Last season LIU went 21-9 and made its first appearance in the NCAA tournament in 13 years, due largely to the arrival of a Brooklyn kid who transferred in after spending two years at Rutgers. His name is Charles Jones. He's a slender and versatile 6'3" guard who is what basketball people refer to as a scorer. Not a shooter. Not a gunner. Not a bomber. Not a slasher. A scorer. Last season he led all Division I players in scoring, with 30.1 points per game.
Jones is a good friend of Booger's, having played with him for years on Kenny's Kings and other clubs. It is a haunting aspect of Soul in the Hole that in candid pregame huddles, opposing teams talk about stopping Booger but are largely unconcerned about Jones and his mates. And those mates include Jason Hoover, a former all-conference player from Manhattan College; Javone Moore, the alltime assists leader at Canisius; and Seldon Jefferson, the 1996-97 team MVP at West Virginia.
Jones has come to West 4th Street on the subway, the entrance to which is only feet from the court. People are lining the outside of the court now: casual fans, hoops junkies, vagrants, mothers with children, children without mothers, commuters, tourists.
Jones and Haskins shake hands; then the player moves off to chat with Gardner, who has captured on film a big chunk of Jones's basketball obsession. Haskins and referee Roland Rooks, the father of Los Angeles Lakers backup center Sean Rooks, are talking about the best street players they've seen. "I gotta go with Kurt Sumpter," says Rooks. "Back in the early '80s. Six-two. Strong. Don't know if he ever played anywhere [in college]."
"Booger Smith is the most exciting thing I've ever seen," counters Haskins. "You ought to see him. I'd watch him play anywhere. It's all there. He's got a great attitude. Just ain't got no pencil."
Indeed, academic troubles combined with a blasé attitude about his future led to Booger's downfall at Arizona Western, a junior college in Yuma, where he played for slightly more than a semester in the 1993-94 season. "He hadn't even graduated from high school when he came to Yuma," recalls former Arizona Western coach Dave Babcock, now a scout for the New Jersey Nets. The story Babcock heard is that Booger got kicked off the basketball team in his junior year for shooting dice, and quit school in his senior year. "He only played after Christmas for me, but even then he made third team all-conference," he says. "Averaged 21 points and 12 assists a game. I've been a coach for 15 years, and he can do things I've never seen before. Breaks down a defense better than any player I've ever coached. But the big thing for him is the call of the streets. I couldn't get him to commit to going to class, and my conscience wouldn't let me bring him back."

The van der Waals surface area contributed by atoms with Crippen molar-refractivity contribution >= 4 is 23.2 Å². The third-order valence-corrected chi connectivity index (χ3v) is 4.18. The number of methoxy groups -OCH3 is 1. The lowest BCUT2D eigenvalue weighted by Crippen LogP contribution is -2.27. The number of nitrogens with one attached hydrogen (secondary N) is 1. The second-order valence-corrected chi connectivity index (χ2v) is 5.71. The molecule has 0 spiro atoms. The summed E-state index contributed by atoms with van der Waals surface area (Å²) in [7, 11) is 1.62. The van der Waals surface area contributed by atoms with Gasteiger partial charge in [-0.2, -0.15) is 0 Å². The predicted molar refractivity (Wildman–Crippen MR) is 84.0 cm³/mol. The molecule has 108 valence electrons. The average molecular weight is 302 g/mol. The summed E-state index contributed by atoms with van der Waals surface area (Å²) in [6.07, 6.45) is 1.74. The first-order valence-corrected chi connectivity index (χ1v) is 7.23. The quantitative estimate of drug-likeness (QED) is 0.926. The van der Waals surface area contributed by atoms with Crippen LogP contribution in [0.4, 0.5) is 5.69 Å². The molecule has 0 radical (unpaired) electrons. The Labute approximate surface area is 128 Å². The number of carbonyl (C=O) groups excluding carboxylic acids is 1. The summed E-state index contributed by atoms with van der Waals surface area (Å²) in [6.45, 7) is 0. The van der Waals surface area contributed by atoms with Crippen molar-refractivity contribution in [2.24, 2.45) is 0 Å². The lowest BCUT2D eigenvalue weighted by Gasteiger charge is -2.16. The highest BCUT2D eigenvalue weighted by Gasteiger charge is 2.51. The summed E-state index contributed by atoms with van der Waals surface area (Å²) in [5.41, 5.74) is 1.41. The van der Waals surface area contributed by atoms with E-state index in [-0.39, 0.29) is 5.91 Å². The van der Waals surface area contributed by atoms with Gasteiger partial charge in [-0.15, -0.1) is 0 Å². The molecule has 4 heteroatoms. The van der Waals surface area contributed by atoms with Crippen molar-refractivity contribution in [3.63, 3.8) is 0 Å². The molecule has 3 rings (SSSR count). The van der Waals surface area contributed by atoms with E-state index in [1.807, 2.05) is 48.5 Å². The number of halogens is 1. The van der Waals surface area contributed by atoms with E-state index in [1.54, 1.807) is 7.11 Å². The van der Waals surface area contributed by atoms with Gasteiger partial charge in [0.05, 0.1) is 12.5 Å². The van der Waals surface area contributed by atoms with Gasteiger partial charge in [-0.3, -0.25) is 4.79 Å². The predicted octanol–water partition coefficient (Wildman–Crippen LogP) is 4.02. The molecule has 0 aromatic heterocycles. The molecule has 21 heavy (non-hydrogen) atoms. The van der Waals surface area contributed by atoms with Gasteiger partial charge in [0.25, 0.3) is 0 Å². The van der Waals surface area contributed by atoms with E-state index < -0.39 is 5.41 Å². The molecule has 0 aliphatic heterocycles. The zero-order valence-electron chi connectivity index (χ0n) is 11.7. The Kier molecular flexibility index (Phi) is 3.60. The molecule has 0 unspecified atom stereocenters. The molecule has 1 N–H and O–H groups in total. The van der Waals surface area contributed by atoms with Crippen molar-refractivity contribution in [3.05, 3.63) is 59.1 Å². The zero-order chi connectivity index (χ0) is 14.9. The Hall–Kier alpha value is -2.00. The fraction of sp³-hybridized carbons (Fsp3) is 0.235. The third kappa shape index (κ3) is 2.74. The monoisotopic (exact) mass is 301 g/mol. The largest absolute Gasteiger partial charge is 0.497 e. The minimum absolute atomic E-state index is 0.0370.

So after one year he cut Booger loose. "I wanted him either to get a job," says Babcock, "or go to special reading classes at Medgar Evers [College in Brooklyn] with a guy I know there, a great teacher. Do either one. Booger did neither."
A year and a half later, in August 1996, Babcock weakened. "Booger convinced me to give him one more chance," he says. "So he came out, and he was in terrible shape. He'd been shot in the thigh that summer. I'd heard it was a random drive-by, but I didn't feel good about it. So I sent him home again." And that was it.
In Soul in the Hole, a 17-year-old Booger has the first lines of the movie: "If I don't make it to the NBA, I'm gonna be a drug dealer. Somehow I've gotta get me a Lexus. Whatever it takes." Gardner caught the yearning with her camera, and now she is trying to make sure Booger doesn't take the wrong path to satisfy it. She talks with him almost daily, encouraging him to make something of his basketball gifts, to break from the stasis of the 'hood. He seems to appreciate the words, because he calls her more than she calls him. But his life is stalled, and he is staring at the bottom, wavering.
"Booger talked to a psychic the other day," Gardner says. "He said she told him, 'This is your window of opportunity.' Of course it is. Another college. Play in Europe. He's got to do something."